European windstorms are the strongest extratropical cyclones which occur across the continent of Europe.  They form as cyclonic windstorms associated with areas of low atmospheric pressure. They are most common in the autumn and winter months. On average, the month when most windstorms form is January. The seasonal average is 4.6 windstorms.  Deep low pressure areas are relatively common over the North Atlantic, sometimes starting as nor'easters off the New England coast, and frequently track across the North Atlantic Ocean towards western Europe, past the north coast of Great Britain and Ireland and into the Norwegian Sea. However, when they track further south, they can affect almost any country in Europe. Commonly affected countries include the United Kingdom, Ireland, the Netherlands, Norway, the Faroe Islands and Iceland, but any country in Central Europe, Northern Europe and especially Western Europe is occasionally struck by such a storm system.
The strong wind phenomena intrinsic to European windstorms, that give rise to "damage footprints" at the surface, can be placed into three categories, namely the "warm jet", the "cold jet", and the "sting jet". These phenomena vary in terms of physical mechanisms, atmospheric structure, spatial extent, duration, severity level, predictability, and location relative to cyclone and fronts. 
On average, these storms cause economic damage of around €1.9 billion per year, and insurance losses of €1.4 billion per year (1990–1998). They rank as the second highest cause of global natural catastrophe insurance loss (after U.S. hurricanes). 
- 1 Nomenclature
- 2 Cyclogenesis
- 3 Economic impact
- 4 Notable windstorms
- 5 See also
- 6 References
- 7 External links
Up to the second half of the 19th century, European windstorms were named after the person who spotted them.[ citation needed] Usually, they would be named either by the year, the date, the Saint's day of their occurrence  or any other way that made them commonly known.
However, a storm may still be named differently in different countries. For instance, the Norwegian weather service also names independently notable storms that affect Norway,  which can result in multiple names being used in different countries they affect, such as:
- 1999 storm " Anatol" in Germany, is known as the "December hurricane" or "Adam" in Denmark and as "Carola" in Sweden.
- 2011 storm " Dagmar" in Norway and Sweden is known as "Patrick" in Germany and "Tapani" in Finland.
- 2013 St. Jude storm in the English media, is known as Christian in German and French (following the Free University of Berlin's Adopt-a-Vortex program) it was named Simone by the Swedish Meteorological and Hydrological Institute, and as the October storm in Danish and Dutch, it was later given the name Allan by the Danish Meteorological Institute following the political decision to name strong storms which affect Denmark.
An alternative Scottish naming system arose in 2011 via social media/Twitter which resulted in the humorous naming of Hurricane Bawbag    and Hurricane Fannybaws. Such usage of the term Hurricane is not without precedent, as the 1968 Scotland storm was referred to as "Hurricane Low Q". 
The UK Met Office and Irish forecasting service Met Éireann held discussions about developing a common naming system for Atlantic storms.   In 2015 a pilot project by the two forecasters was launched as "Name our storms" which sought public participation in naming large-scale cyclonic windstorms affecting the UK and/or Ireland over the winter of 2015/16.   The UK/Ireland storm naming system began its first operational season in 2017/2018.  An independent forecaster, the European Windstorm Centre, also has its own naming list, although this is not an official list.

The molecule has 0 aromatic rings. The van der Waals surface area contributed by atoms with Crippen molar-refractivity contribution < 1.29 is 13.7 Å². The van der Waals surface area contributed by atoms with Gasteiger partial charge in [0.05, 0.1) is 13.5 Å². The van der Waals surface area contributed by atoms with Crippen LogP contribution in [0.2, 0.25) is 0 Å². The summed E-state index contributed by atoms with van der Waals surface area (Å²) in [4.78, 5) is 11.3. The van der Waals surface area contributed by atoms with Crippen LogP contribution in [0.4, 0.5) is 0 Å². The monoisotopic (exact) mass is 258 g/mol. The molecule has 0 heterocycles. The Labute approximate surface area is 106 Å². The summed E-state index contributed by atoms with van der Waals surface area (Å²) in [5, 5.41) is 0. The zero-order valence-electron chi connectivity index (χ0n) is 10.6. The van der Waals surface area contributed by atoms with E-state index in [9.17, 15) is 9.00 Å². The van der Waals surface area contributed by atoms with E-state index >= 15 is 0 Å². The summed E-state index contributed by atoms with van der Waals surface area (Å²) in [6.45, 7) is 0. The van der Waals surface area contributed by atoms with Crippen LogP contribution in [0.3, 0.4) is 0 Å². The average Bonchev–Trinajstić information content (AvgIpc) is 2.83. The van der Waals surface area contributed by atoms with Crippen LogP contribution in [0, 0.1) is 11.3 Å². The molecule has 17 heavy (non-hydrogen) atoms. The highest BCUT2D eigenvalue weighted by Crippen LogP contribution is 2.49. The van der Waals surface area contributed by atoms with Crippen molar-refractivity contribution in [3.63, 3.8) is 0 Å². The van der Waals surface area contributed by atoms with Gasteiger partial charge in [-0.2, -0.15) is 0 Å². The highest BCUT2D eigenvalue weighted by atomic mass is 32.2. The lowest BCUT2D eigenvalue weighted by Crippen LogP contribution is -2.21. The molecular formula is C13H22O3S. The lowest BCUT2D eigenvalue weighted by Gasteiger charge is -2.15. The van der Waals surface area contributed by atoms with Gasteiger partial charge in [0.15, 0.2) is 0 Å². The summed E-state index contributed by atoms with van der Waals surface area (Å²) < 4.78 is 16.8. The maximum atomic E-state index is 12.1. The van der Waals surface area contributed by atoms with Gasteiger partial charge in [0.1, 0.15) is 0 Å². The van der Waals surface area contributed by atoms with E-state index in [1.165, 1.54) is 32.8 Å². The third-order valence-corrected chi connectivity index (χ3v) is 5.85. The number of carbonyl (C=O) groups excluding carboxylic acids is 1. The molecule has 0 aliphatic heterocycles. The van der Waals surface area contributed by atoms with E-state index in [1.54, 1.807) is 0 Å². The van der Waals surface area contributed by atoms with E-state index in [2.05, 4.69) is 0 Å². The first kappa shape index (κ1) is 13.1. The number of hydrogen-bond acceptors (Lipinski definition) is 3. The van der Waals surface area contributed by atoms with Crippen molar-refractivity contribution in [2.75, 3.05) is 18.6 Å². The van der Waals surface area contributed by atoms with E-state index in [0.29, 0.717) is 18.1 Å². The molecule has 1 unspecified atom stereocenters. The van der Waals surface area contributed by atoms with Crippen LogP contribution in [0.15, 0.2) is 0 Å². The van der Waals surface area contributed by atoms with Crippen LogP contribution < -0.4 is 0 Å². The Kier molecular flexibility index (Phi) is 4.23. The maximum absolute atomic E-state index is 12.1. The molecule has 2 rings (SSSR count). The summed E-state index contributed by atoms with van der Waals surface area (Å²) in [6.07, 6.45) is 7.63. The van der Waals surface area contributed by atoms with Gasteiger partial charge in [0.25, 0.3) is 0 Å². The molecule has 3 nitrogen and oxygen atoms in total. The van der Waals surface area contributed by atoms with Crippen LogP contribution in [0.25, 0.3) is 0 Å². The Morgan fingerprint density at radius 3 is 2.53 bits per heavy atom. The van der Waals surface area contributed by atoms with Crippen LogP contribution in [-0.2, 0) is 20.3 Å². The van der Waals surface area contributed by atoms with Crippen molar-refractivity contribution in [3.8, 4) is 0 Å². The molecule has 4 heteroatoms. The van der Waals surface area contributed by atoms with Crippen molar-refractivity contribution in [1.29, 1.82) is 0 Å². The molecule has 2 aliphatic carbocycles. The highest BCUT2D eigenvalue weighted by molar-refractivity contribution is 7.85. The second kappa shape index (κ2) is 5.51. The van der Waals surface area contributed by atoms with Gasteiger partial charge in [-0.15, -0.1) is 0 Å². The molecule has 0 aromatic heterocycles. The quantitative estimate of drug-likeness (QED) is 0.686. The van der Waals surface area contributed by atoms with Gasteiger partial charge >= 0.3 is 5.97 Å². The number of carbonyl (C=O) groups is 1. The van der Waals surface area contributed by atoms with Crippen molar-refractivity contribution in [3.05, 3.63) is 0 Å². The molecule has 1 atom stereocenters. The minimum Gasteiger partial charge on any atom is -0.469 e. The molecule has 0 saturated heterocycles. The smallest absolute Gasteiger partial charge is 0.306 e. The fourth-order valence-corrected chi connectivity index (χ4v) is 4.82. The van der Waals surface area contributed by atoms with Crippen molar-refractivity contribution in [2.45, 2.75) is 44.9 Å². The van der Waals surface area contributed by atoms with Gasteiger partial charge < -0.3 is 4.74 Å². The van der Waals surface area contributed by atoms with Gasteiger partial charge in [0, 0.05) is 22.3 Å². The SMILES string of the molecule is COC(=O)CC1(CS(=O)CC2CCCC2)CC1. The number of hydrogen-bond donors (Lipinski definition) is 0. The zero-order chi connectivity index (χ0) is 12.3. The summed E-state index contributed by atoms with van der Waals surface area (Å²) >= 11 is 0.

During 1954, Karla Wege, a student at the Free University of Berlin's meteorological institute suggested that names should be assigned to all areas of low and high pressure that influenced the weather of Central Europe.  The university subsequently started to name every area of high or low pressure within its weather forecasts, from a list of 260 male and 260 female names submitted by its students.   The female names were assigned to areas of low pressure while male names were assigned to areas of high pressure.   The names were subsequently exclusively used by Berlin's media until February 1990, after which the German media started to commonly use the names, however, they were not officially approved by the German Meteorological Service Deutscher Wetterdienst.   The DWD subsequently banned the usage of the names by their offices during July 1991, after complaints had poured in about the naming system.  However, the order was leaked to the German press agency, Deutsche Presse-Agentur, who ran it as its lead weather story.  Germany's ZDF television channel subsequently ran a phone in poll on 17 July 1991 and claimed that 72% of the 40,000 responses favored keeping the names.  This made the DWD pause and think about the naming system and these days the DWD accept the naming system and request that it is maintained.  
During 1998 a debate started about if it was discrimination to name areas of high pressure with male names and the areas of low pressure with female names.  The issue was subsequently resolved by alternating male and female names each year.  In November 2002 the "Adopt-a-Vortex" scheme began, which allows members of the public or companies to buy naming rights for a letter chosen by the buyer that are then assigned alphabetically to high and low pressure areas in Europe during each year.  The naming comes with the slim chance that the system will be notable. The money raised by this is used by the meteorology department to maintain weather observations at the Free University. 
Several European languages use cognates of the word huracán (ouragan, uragano, orkan, huragan, orkaan, ураган, which may or may not be differentiated from tropical hurricanes in these languages) to indicate particularly strong cyclonic winds occurring in Europe. The term hurricane as applied to these storms is not in reference to the structurally different tropical cyclone of the same name, but to the hurricane strength of the wind on the Beaufort scale (winds ≥ 118 km/h or ≥ 73 mph).